Moved, That the Bill be now read 2a.—(The Earl of Munster.)


My Lords, this is a Bill which deals with a comparatively small matter, yet not an unimportant one. It does not touch the wider questions relating to the connexion between the Provinces and the Indian States, nor the questions relating to future Indian Federation, but it deals with one part of one of the most obvious defects in the structure of Indian government—namely, the existence of a very large number of extremely small and quasi-independent States which have grown up in the course of Indian history, and which retain powers that date from a different state of society. There is undoubtedly a very strong case for combining numbers of these States together in order to secure proper systems of administration for their inhabitants. They are too small in area, too lacking in personnel, and too poor in revenue to provide the proper services of a progressive administration. It is almost as if we required a rural district council in our own country, or even a parish, to perform all the county services, and indeed the national services as well, with regard to higher education, agricultural training, irrigation, public works, judiciary, police, and all such matters. These entities are far too small to be able to deal adequately with such matters in the interests of their inhabitants.

The question arises whether the small States ought not to be absorbed in neighbouring Provinces of what is called British India, but, as the noble Earl has said, in this case that is geographically impossible. Besides, there are ancient treaties and agreements with the Chiefs and the Princes, or Maharajahs and Rajahs, of these States which are a a barrier in the way. Secondly, there is the question whether they ought not to be grouped amongst themselves. That is probably the best solution, but very frequently there are personal jealousies and local rivalries which have rendered that impossible. The only other course open is that they should be absorbed into States of which they are geographically neighbours. Baroda, for instance, which is very much concerned, is a State with a first-class administration, as everyone who has visited India knows, comparing not unfavourably with any other part of India. The Government are wise not to contest the judgment of the Court in the higher Courts, because if it went against them they would still have to come to Parliament for legislation since the matter dealt with is one for which this Parliament is responsible; it arises out of a clause in the Government of India Act, 1935.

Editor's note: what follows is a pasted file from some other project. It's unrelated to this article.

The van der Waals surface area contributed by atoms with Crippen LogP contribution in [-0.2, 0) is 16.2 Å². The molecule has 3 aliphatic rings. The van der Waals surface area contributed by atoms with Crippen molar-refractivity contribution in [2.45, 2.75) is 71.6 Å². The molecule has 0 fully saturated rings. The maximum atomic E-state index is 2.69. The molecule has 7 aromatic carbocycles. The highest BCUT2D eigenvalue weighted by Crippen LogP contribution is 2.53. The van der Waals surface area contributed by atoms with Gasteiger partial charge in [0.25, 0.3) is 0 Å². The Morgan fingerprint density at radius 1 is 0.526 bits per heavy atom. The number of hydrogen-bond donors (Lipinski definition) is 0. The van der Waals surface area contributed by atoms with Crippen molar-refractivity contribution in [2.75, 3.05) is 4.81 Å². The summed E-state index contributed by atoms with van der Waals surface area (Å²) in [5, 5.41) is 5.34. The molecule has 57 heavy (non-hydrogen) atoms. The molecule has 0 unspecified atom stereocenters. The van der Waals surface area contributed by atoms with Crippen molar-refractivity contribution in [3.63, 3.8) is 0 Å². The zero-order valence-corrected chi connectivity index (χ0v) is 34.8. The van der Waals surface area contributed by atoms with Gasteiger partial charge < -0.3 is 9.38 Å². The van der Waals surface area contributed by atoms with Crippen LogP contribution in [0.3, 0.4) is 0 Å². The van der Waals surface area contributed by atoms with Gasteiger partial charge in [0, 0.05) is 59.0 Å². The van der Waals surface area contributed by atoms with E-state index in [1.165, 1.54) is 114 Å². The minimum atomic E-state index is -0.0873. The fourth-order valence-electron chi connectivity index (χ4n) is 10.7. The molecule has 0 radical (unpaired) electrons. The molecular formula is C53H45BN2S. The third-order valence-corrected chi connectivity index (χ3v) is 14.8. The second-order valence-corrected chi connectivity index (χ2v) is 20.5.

There is only one point I should like to make with regard to the details of this Bill. The second subsection of Clause 1 says "This section shall be deemed always to have had effect." That is retrospective legislation, which, in itself, is vicious in principle, and if it is to be applied in this particular instance I submit that the Government ought now or at some future stage to give reasons why there should be this rather extraordinary provision that the Bill shall apply as though it had been previously enacted and was already in force. Both Houses of Parliament are always very jealous of passing any clause of that character, and perhaps on some suitable occasion the noble Earl will be able to give us some reassuring reasons on that point.


My Lords, I am afraid one cannot agree wholly with the noble Viscount and the noble Earl in their description of this as a very little matter. It does not seem to me such a small matter since it concerns between 800,000 and 1,000,000 persons. Whilst fully appreciating the great difficulties of this situation from an administrative point of view—the noble Earl and the noble Viscount were perfectly correct in what they said about these difficulties—I cannot view with anything like equanimity the handing over of these States to other neighbouring States, and for a very good reason. It is true that the two States mentioned by the noble Earl—Nawanagar and Baroda—have, as Indian States, quite admirable records of administration, but what must be borne in mind when dealing with Indian States is the fact that these States are all of them absolute Governments. Their monarchs are absolute, and it has yet to be seen whether, for example, the present young Maharajah of Baroda will carry on the same admirable tradition founded by his grandfather, and whether the new Jam Sahib of Nawanagar carries on the equally good tradition of that State. This is a doubt which immediately brings into our minds the disadvantages of such absorptions as are proposed in the Bill.

The noble Viscount clearly thought that the grouping of these States together under British administration would be satisfactory. It is in that connexion important to remember that up to the present time, unsatisfactory though the position of these tiny States—and estates, as the noble Earl said—may have been, the administration has, on account of their small size, been in the hands of the British officers acting as Crown Representatives in these areas. On the other hand, in the bigger States—in Baroda, for example—the British Resident is in a far different position. It is not his business—indeed it would be contrary to his rights and powers and contrary to our treaty rights with the Maharajah—to interfere in the internal administration of the State unless, of course, that gave rise to definite scandal. These States, therefore, will be removed from the fairly direct administration of British officials, and will be put under the administration of the States' officials. These States' officials may be highly efficient, they may be admirable in every way, but they are the officials of an absolute monarchy.